Surrounded by the sights, sounds and smells of a NoDa coffee shop, Charlotteans Mitzi Corrigan and Stephen Friedrich sip coffee and talk about their experiences acting in “Crossroads Charlotte: The Movie.”

“It is nice to see the performing arts used in a way to serve the Charlotte area,” Friedrich says. At 18, Friedrich is a homeschooled senior ready to embark on his journey to college, hoping to enroll in the University of North Carolina School of the Arts in Winston-Salem. In the film, he plays the high school-aged character Sam, who is openly gay to classmates and friends, but closeted to his mother.

He and Corrigan, who plays Sam’s mother Julie, were just two of dozens of Charlotte citizens chosen to act in the film, a project of Crossroads Charlotte. The community initiative began in 2001, after the Queen City participated in a survey of 40 cities, in which it was revealed while the city had high levels of faith-based involvement and philanthropy, it ranked next to last in levels of social and interracial trust.

In response to the data, the Foundation for the Carolinas organized a meeting of 20 community leaders in 2004 to discuss the causes of distrust, especially between people of different races and ethnicities. As the group of leaders grappled with the issues, they found that the best way to engage community members was through the telling of stories. Thus was born “Crossroads Charlotte: The Movie.”

The film includes four short vignettes, each depicting a possible future for the City of Charlotte. The stories run from grim and bleak to upbeat and optimistic.

Mitzi Corrigan (Julie) and Stephen Friedrich (Sam) say the City of Charlotte must move past its old bigotries and prejudices in order to move forward.
Mitzi Corrigan (Julie) and Stephen Friedrich (Sam) say the City of Charlotte must move past its old bigotries and prejudices in order to move forward.

“I don’t think this is a town that always honors the power of the arts as much as it should,” says Corrigan, who’s casting company, C&J Casting, volunteered to choose the cast for the film. “To actually say, Let’s hand over some of this grant money to the arts to make our case, is a great honor. People are visual and to show the stories in a visual way makes a stronger impact.”

The film touches on almost every major issue a city the size of Charlotte might face. From gang violence and homelessness, to world class sporting events and booming business development, the film, while short, leaves almost nothing out, including discussions of LGBT issues.

In the film, Corrigan and Friedrich’s characters explore a variety of issues sexual orientation, single parenting, racism and privilege. Julie, a corporate, Uptown executive, works late nights, often leaving Sam to fend for himself at home.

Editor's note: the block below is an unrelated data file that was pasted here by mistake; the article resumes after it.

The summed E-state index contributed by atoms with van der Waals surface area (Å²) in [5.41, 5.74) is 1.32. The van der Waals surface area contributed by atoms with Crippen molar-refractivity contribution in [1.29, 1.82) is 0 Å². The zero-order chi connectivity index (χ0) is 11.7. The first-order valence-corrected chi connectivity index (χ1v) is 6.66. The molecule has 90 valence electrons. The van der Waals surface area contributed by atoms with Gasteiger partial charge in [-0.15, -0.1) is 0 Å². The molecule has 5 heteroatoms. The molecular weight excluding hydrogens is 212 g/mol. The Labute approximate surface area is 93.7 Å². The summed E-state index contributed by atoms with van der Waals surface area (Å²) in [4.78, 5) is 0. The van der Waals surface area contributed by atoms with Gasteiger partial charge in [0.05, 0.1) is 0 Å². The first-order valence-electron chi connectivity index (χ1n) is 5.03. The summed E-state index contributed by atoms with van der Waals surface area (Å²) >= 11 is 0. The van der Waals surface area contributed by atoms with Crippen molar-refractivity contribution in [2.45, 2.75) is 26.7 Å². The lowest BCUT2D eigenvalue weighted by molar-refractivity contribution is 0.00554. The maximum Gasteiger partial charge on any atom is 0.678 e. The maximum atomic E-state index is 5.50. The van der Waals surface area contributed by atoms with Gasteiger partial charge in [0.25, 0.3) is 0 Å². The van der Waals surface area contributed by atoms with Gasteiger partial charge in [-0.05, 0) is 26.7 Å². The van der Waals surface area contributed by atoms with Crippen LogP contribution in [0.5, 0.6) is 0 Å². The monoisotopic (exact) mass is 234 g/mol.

In one of the four vignettes, “The Beat Goes On,” life in Charlotte continues pretty much the way it always has. The economy is strong, but still relies on banking and finance. Under the surface of a seemingly vibrant city lies racial tensions and community distrust.

In a scene, Julie and Sam are readying themselves for work and school, debating whether Sam should go to private school.

“It just doesn’t seem safe there anymore,” Julie says of Sam’s school.

“Why? Because not everyone is white like us?” Sam shoots back.

Corrigan says she believes the character Julie is representative of many people who aren’t always aware of how racism and stereotypes cloud their judgments.

“I don’t think she’s aware,” Corrigan says. “A lot of people are prejudiced in that way. They try to justify their reasons to be and for clumping people into categories and stereotypes.”

Friedrich says the film isn’t just representative of Charlotte, but all of America and agrees that Julie represents the racist attitudes that linger in communities of privilege.

“People will use any excuse to be biased,” he says.

Friedrich, who is straight, says he strove to portray Sam as a normal teenager, not a stereotypically gay one. In fact, viewers don’t know of Sam’s sexual orientation until close to the end of the film.

“Something that rubs me the wrong way is when straight people play gay characters and they push it over the top,” he says. “I don’t know and I’ve never met a gay person who is like ‘Oh my gawd’ all the time.”

In the last vignette, “Eye to Eye,” Sam and his classmates are discussing diversity as their teacher announces his decision to run for city council.

“Try being gay in the South,” Sam says. “My mom does not even know I m gay.”

Friedrich says having friends and family who are openly gay helped him to bring perspective to his role in the film.

My mom does not even know I am gay - Photo Credit: Movie still, Crossroads Charlotte
My mom does not even know I am gay - Photo Credit: Movie still, Crossroads Charlotte